Join the global movement for girls' rights Recently, I spent time in Tanzania with some adolescent girls forced to flee their homes in Burundi. As I spoke to them it became clear they had a common concern – how to manage their periods.
I listened to their worries about coping with their periods and the effect it was having on their education. I realised how uncomfortable and embarrassed they were during their periods and how worried they were about people finding out.
Periods affect school attendance
“We lack sanitary pads, soap and underwear. This seriously puts our school attendance in danger,” said one girl who attends the only school in the camp. “It’s humiliating if the boys find out. One boy told a girl to go home because she shouldn’t be at school.”
Another girl said, “The fear of actually bleeding in school is a nightmare. I want to come to school. But there’s no way. How can I stay in class when I’m having my period? I feel so dirty and I hate it.”
It became clear that the anxiety girls feel during their periods means they simply can’t focus on their lessons and increases the chances of them missing school.
Menstruation for refugee girls is encumbered by shame, discomfort, embarrassment and inconvenience.
The lack of safe, hygienic toilets at their school also stands in the way of them being able to manage their periods effectively.
One girl explained, “There are more than 150 girls and only 3 toilets. There are no doors and no buckets to wash ourselves.” Another said, “The latrines don’t give us any privacy. When we are on our periods, it’s an even bigger problem.”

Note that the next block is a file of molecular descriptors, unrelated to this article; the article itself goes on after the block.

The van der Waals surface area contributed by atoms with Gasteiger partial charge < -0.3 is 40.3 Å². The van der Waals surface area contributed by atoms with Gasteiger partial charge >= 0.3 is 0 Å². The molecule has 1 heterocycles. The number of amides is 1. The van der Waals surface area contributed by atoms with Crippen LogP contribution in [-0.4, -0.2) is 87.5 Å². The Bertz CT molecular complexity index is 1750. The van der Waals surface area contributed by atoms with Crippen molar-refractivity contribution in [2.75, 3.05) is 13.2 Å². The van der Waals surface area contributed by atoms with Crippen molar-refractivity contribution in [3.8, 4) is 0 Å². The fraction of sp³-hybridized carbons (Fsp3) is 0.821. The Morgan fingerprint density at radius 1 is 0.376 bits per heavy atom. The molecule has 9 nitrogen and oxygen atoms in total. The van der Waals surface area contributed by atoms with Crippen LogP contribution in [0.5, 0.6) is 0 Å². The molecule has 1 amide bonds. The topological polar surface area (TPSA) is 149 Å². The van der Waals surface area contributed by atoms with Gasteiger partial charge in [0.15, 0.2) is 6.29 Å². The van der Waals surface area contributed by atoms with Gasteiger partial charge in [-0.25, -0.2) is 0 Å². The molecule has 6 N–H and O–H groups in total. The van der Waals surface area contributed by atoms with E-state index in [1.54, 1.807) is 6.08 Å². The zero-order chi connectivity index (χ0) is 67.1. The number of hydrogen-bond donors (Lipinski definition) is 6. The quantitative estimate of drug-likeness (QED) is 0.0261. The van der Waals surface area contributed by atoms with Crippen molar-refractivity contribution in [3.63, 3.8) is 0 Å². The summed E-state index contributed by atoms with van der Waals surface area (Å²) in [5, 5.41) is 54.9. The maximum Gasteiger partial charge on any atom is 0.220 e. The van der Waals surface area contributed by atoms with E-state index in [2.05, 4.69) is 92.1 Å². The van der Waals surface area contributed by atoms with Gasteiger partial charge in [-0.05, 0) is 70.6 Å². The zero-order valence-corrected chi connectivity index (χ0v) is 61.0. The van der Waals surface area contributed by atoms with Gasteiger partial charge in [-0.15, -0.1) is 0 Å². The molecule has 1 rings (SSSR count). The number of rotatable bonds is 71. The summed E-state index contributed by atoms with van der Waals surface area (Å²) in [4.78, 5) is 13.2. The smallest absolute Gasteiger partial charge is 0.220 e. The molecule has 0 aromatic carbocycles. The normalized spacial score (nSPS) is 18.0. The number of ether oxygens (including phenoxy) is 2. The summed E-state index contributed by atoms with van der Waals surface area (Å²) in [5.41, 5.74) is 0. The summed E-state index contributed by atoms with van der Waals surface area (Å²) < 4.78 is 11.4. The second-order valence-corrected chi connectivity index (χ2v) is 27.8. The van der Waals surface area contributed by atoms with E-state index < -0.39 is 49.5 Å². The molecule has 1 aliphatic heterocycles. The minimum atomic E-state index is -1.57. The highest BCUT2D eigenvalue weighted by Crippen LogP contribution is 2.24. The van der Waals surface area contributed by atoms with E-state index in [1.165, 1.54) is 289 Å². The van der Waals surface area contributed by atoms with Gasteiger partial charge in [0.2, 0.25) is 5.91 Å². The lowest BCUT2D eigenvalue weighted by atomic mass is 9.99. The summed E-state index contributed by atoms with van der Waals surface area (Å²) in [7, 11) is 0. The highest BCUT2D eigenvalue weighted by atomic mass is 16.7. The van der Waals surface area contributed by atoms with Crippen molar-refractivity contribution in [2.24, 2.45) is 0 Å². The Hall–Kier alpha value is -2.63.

When I asked how they cope with these conditions, one girl replied, “We ask residents nearby to use their toilets so we can clean and change. It’s embarrassing to ask strangers, but we have no other choice.”
Out-of-school girls face extra risks
Menstruation for refugee girls in Tanzania is encumbered by shame, discomfort, embarrassment and inconvenience. In addition, the hormonal changes girls experience during adolescence can lead them to feel deeply self-conscious and have low self-esteem. All these factors add up and cause girls to miss several days of school each month.
Absence from school can impact girls’ safety. During emergency situations girls face added risks and this is no different for Burundian refugees in Tanzania. Most have exhausted their own resources after years of displacement and has caused many to turn to begging, child labour, child marriage and sex work to cope. This, in turn, can lead to sexual health problems as well as early pregnancy.
By keeping girls in school, however, these risks reduce dramatically.
Keeping girls safe and in school
That’s why Plan International is working in Nduta refugee camp, home to over 78,000 Burundian refugees, to reduce school absenteeism and drop-outs among girls related to menstrual hygiene management.
We have distributed dignity kits to adolescent girls in the camp that include reusable sanitary pads, soap, underwear, body lotion, a comb, razors and a kitenge (a cloth wrap). We have also provided training to girls at the school in the camp on how to manage their periods effectively.
Speaking with girls who have benefited from this project, it is easy to see the impact it has had. “I know my menstruation days and can get ready for it,” said one girl. “I confidently know how to handle menstruation. I also realise that it is a normal thing,” said another.
From my time in Tanzania I have seen how something as common as a period can become a huge problem for girls, causing them to miss school and putting them at risk. However, with simple provisions and training, girls can stay in school giving them a chance to build a positive future despite the upheaval and stress they have experienced.